Thanks. Yes, I was starting to have ideas about maps. Either an in-game map, or a feelie map. And Emerald reminded me that ‘forward’ and ‘back’ are better than ‘up’ and ‘down’.

So I’m going to start thinking about having an absolute forward/back/left/right direction set which would work as well as compass directions. Of course I would have to work out how to code it, too, and I’m trying not to kill myself with my first game in a new language, hehe.

No, but a similar idea often reoccurs to me. I imagine an IF game about a journey, where you might decide to take the left path or the right path or the path straight ahead, and back would always take you back to the previous room. The map would look kind of like a tree rather than the usual right-angled IF map. (Actually, now that I think about it, I almost used this for Dead Like Ants for that very reason.)

The chief defence of IF conventions is often that they’re a perfect fit for conventional IF games, which is usually quite true (and in this case, I think, in keeping with the OP), but rather limited.

When somebody says “Never do this in IF”, my first thought is always to try and think of a way that it could work, and I usually come up with a way to do it that would at least please me. (One of these days I’ll have to make my maze game…)

Would “ahead” and “behind” be better than “forward” and “back” in this way? Anyway, to my ear “ahead” and “behind” sound more natural as descriptive directions, and “forward” and “back” as part of your action, like this:

…which makes me think that if you use “ahead” and “behind” in your descriptions, you should definitely allow “forward” and “back” as synonyms. I don’t know, I think that ahead/behind/left/right might make it harder for me to visualize the map, but like dead finks I have a bad sense of direction anyway.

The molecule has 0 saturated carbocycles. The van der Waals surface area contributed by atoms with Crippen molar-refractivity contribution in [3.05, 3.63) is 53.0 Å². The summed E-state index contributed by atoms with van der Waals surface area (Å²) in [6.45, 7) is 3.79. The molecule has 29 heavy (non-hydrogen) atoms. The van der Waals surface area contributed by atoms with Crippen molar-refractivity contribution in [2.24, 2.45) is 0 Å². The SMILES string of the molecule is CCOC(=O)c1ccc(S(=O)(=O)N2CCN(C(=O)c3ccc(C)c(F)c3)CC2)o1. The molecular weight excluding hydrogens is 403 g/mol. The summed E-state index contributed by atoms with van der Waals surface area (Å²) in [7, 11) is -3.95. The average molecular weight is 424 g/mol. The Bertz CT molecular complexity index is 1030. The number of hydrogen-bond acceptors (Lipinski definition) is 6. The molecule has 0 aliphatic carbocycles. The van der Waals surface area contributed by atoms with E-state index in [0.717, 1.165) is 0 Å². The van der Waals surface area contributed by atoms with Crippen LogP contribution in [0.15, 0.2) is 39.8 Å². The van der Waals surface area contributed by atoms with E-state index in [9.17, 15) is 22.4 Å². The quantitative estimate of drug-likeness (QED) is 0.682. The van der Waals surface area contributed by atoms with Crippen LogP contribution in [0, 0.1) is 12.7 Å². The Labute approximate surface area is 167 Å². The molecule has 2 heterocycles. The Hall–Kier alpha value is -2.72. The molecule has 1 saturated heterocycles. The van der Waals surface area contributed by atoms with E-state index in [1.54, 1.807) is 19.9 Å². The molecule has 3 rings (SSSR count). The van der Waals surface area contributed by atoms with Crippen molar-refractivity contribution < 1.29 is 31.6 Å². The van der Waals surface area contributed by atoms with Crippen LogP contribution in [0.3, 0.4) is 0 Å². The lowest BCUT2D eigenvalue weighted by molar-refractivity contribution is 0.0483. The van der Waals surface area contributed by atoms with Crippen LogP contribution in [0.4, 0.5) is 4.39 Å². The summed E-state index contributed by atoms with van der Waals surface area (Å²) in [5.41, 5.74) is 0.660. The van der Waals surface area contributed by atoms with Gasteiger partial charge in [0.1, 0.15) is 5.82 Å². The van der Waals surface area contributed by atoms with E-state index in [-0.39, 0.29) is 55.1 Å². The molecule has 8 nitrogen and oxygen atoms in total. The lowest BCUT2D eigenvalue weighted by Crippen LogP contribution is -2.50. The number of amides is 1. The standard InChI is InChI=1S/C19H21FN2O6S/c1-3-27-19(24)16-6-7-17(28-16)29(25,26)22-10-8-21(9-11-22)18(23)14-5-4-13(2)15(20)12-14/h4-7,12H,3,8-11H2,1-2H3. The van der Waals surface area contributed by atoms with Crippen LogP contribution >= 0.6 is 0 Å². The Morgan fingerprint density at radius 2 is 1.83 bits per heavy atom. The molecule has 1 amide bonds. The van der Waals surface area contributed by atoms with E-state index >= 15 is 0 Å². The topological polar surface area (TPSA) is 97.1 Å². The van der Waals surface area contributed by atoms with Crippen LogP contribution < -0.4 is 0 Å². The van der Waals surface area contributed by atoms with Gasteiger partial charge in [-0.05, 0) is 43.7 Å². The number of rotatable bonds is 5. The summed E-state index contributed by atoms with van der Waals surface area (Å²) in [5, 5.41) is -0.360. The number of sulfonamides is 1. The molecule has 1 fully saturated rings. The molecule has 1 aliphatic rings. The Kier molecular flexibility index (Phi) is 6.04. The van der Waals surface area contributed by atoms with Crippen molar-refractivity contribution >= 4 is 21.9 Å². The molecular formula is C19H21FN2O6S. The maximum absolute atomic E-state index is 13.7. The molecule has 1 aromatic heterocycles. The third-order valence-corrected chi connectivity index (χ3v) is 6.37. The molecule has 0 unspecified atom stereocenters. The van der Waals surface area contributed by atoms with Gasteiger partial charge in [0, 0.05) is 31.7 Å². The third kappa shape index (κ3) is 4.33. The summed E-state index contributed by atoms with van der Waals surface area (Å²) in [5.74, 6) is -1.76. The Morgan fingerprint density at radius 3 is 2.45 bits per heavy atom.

Yeah, I think that the main problem with any system that uses left/right as absolute directions is that, well, in IF the only uses of left/right have been relative, and in the real world the main use of left/right navigation – giving someone directions, or navigating along a road or a path yourself – is also relative. Absolute left/right strikes me as something that a) is used by a pretty specific set of people, of maps that don’t work very much like IF maps, and b) is very likely to suggest relative left/right to the player, even if you explain it to them explicitly.

The standard IF navigation idiom is a weird chimera of first-person and third-person omniscient, which works because it reflects two major components of our chimeric approach to real-world mapping. I’m all in favour of experiments that challenge the standard – I’ve tried to write games where there’s no navigation idiom at all, initially, and the player has to invent one – but I really dislike systems where a NESW idiom is replaced by synonyms. Port/starboard/fore/aft is basically the worst thing ever.

I’ll repeat the example of Hunter in Darkness. They’re absolute there. It’s not as unnatural as you might imagine. I used a few tricks:

  • In much of the game, there’s no backtracking. You enter a room once. So it’s natural to describe the room from the orientation where you enter it, and never change that.
  • The maze is all one-way paths, so you get the same effect even though the graph has loops.